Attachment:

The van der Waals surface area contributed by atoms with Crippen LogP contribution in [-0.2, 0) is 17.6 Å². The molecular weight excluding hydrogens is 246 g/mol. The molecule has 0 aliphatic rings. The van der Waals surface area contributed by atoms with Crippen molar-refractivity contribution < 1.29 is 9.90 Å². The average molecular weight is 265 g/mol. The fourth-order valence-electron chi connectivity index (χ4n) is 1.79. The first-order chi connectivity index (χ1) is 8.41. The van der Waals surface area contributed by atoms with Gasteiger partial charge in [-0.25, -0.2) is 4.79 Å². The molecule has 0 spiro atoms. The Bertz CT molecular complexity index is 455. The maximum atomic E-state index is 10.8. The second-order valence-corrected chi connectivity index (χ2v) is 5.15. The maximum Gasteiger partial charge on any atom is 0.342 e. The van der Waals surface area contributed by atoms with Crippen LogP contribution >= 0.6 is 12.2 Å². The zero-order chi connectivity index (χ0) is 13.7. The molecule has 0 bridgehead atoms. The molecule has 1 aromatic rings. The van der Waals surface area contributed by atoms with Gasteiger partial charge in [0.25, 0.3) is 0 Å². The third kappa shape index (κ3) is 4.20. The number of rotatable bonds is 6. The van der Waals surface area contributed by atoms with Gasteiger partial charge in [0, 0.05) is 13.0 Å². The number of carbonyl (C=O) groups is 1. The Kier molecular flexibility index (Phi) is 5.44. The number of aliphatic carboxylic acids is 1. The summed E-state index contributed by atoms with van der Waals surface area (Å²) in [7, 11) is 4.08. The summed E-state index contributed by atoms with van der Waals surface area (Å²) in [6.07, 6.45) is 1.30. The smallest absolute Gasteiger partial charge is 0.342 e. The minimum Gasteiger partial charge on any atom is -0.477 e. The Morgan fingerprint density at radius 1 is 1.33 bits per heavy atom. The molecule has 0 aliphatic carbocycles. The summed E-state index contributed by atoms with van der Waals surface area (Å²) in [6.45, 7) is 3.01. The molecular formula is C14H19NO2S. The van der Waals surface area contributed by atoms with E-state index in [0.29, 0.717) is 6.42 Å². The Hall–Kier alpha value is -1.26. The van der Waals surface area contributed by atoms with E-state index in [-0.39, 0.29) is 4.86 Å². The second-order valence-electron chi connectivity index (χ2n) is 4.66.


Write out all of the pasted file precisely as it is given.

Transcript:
The van der Waals surface area contributed by atoms with Crippen LogP contribution in [-0.2, 0) is 17.6 Å². The molecular weight excluding hydrogens is 246 g/mol. The molecule has 0 aliphatic rings. The van der Waals surface area contributed by atoms with Crippen molar-refractivity contribution < 1.29 is 9.90 Å². The average molecular weight is 265 g/mol. The fourth-order valence-electron chi connectivity index (χ4n) is 1.79. The first-order chi connectivity index (χ1) is 8.41. The van der Waals surface area contributed by atoms with Gasteiger partial charge in [-0.25, -0.2) is 4.79 Å². The molecule has 0 spiro atoms. The Bertz CT molecular complexity index is 455. The maximum atomic E-state index is 10.8. The second-order valence-corrected chi connectivity index (χ2v) is 5.15. The maximum Gasteiger partial charge on any atom is 0.342 e. The van der Waals surface area contributed by atoms with Crippen LogP contribution >= 0.6 is 12.2 Å². The zero-order chi connectivity index (χ0) is 13.7. The molecule has 0 bridgehead atoms. The molecule has 1 aromatic rings. The van der Waals surface area contributed by atoms with Gasteiger partial charge in [0.25, 0.3) is 0 Å². The third kappa shape index (κ3) is 4.20. The number of rotatable bonds is 6. The van der Waals surface area contributed by atoms with Gasteiger partial charge in [0, 0.05) is 13.0 Å². The number of carbonyl (C=O) groups is 1. The Kier molecular flexibility index (Phi) is 5.44. The number of aliphatic carboxylic acids is 1. The summed E-state index contributed by atoms with van der Waals surface area (Å²) in [7, 11) is 4.08. The summed E-state index contributed by atoms with van der Waals surface area (Å²) in [6.07, 6.45) is 1.30. The smallest absolute Gasteiger partial charge is 0.342 e. The minimum Gasteiger partial charge on any atom is -0.477 e. The Morgan fingerprint density at radius 1 is 1.33 bits per heavy atom. The molecule has 0 aliphatic carbocycles. The summed E-state index contributed by atoms with van der Waals surface area (Å²) in [6.45, 7) is 3.01. The molecular formula is C14H19NO2S. The van der Waals surface area contributed by atoms with E-state index in [0.29, 0.717) is 6.42 Å². The Hall–Kier alpha value is -1.26. The van der Waals surface area contributed by atoms with E-state index in [-0.39, 0.29) is 4.86 Å². The second-order valence-electron chi connectivity index (χ2n) is 4.66.